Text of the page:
Tuesday, April 29, 2014

25 Reasons Why We Need Feminism in the Media

I originally wrote this feature for Brilliant Bias.

The media hurts women and prevent society from accepting women as valuable, contributing, equal members of society.  It’s not just from photoshopped ads to show ideal (and unattainable) looks and sizes; it’s everywhere.  Below are 25 examples in music, movies, television, novels, and comic books.

1. “Blurred Lines” exists and actually became a chart topper, a song supporting rape and the blurred lines of consensual and nonconsensual sex.  Singer Charlotte Church discussed pornographic sexuality and the exploitation of women in her speech at BBC 6 Music’s annual John Peel Lecture.  I believe in free speech, but smartly, schools all across the world have banned it.  There’s no point in supporting a song that promotes the idea of rape.  The video is even worse, depicting topless women with nude-colored thongs traipsing around in front of the camera with ridiculous props like they don’t know they look like complete idiots, while Pharrell, T.I., and Robin Thicke look on with lustful eyes and all their clothes on.   

2. When writers don’t know what to do with a female character in television to make her interesting or relatable, the go-to storylines are breast cancer, rape, or pregnancy.  There are plenty of other things that happen to women and plenty of other things that women do.  There are plenty of other cancers to happen to women, too.  Where are the men who get cancer?  Where are the men who are raped?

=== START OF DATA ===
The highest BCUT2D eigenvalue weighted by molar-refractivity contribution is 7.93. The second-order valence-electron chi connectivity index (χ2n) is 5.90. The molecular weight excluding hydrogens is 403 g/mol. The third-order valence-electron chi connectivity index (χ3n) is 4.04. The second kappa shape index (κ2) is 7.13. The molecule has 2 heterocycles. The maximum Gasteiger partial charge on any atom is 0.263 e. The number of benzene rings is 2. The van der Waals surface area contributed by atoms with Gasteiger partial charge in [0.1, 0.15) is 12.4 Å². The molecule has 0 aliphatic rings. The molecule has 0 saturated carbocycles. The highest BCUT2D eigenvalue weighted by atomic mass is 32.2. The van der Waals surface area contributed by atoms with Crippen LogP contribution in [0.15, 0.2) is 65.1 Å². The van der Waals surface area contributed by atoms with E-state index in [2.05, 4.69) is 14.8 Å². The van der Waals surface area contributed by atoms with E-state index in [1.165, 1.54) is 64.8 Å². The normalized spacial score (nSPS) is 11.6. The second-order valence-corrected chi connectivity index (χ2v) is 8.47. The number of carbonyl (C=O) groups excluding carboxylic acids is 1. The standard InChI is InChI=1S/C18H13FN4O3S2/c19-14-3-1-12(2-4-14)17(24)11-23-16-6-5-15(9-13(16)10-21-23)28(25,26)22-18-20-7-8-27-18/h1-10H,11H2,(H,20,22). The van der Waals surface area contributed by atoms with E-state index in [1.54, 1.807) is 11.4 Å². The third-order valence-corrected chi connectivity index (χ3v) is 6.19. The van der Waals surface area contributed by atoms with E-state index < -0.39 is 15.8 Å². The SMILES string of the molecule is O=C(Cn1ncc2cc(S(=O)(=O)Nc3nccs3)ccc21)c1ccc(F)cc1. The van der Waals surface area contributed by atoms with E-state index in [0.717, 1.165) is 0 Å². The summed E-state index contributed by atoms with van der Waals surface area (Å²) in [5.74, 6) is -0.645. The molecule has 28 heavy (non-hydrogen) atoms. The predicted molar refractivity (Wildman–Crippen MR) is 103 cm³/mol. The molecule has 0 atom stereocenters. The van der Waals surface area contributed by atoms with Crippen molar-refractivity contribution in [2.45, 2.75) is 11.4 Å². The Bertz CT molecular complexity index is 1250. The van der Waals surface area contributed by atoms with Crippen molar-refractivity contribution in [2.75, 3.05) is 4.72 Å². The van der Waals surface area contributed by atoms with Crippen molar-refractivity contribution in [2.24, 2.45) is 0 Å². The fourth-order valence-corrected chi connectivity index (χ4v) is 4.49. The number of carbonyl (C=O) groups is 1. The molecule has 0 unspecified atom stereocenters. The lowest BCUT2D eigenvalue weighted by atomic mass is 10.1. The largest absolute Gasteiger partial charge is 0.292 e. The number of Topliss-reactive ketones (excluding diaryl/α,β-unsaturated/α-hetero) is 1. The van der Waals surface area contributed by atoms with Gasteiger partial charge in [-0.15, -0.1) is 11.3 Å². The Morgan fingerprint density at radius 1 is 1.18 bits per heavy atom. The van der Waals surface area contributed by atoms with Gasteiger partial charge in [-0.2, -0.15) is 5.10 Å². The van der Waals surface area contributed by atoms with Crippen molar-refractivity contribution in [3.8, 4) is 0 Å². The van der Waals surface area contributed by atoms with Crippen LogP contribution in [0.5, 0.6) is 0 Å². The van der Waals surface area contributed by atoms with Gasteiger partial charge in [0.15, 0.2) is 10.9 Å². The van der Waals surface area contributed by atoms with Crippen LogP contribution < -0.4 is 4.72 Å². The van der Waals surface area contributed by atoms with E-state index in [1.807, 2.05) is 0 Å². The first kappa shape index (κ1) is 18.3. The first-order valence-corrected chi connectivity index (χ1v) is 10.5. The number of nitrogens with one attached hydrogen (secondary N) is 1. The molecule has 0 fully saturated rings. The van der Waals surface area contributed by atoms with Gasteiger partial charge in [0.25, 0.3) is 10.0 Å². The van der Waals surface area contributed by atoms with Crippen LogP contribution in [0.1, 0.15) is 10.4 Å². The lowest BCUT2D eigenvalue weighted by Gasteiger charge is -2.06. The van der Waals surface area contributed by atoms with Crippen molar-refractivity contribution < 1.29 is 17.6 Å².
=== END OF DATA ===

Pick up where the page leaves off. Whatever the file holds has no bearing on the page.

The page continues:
Leslie Knope, played by Amy Poehler
4. People still don’t watch Parks and Recreation.  Why?  It’s combination of goofiness, dry humor, politics, emotional journeys, and blatant feminism is likely a losing combination, especially for many males.  What feminist doesn’t love Leslie Knope?

5. “Hot” women are married to fat, bald, ugly, or old men.  Rarely is it the opposite.  When the women are older, they’re notoriously cougars.  Do the older men have nicknames?  Look to couples like: Doug and Carrie Heffernan (King of Queens), Al and Peg Bundy (Married with Children), Carl and Laura Winslow (Family Matters), Philip and Vivian Banks (The Fresh Prince of Bel-Air), Jay Pritchett and Gloria Delgado-Pritchett (Modern Family), Bill and Judy Miller (Still Standing), Billie and Zack (Accidentally on Purpose), Jim and Cheryl (According to Jim), and so many others that tell us fat, bald, old, and/or ugly men can get an unattainable girl.  While a nice concept in theory, it should work the other way around, too, right?

6. Even though X-Men is notorious for its strong female characters, when an X-Men team is comprised of all females, a backlash begins from misogynist/ignorant comic fans, wondering why there isn’t an all-male team.  Because that’s definitely never been done before, never.   This leads me to the next number, unfortunately, which also includes the writer of the newest incarnation of the X-Men series Brian Wood

7. Female creators and journalists are harassed at comic conventions.  And women hadn’t spoken up about it in the industry because it’s a male-dominated industry.  The backlash they receive is entirely disgusting and even disturbing when it does happen.  Threats of death and rape are common.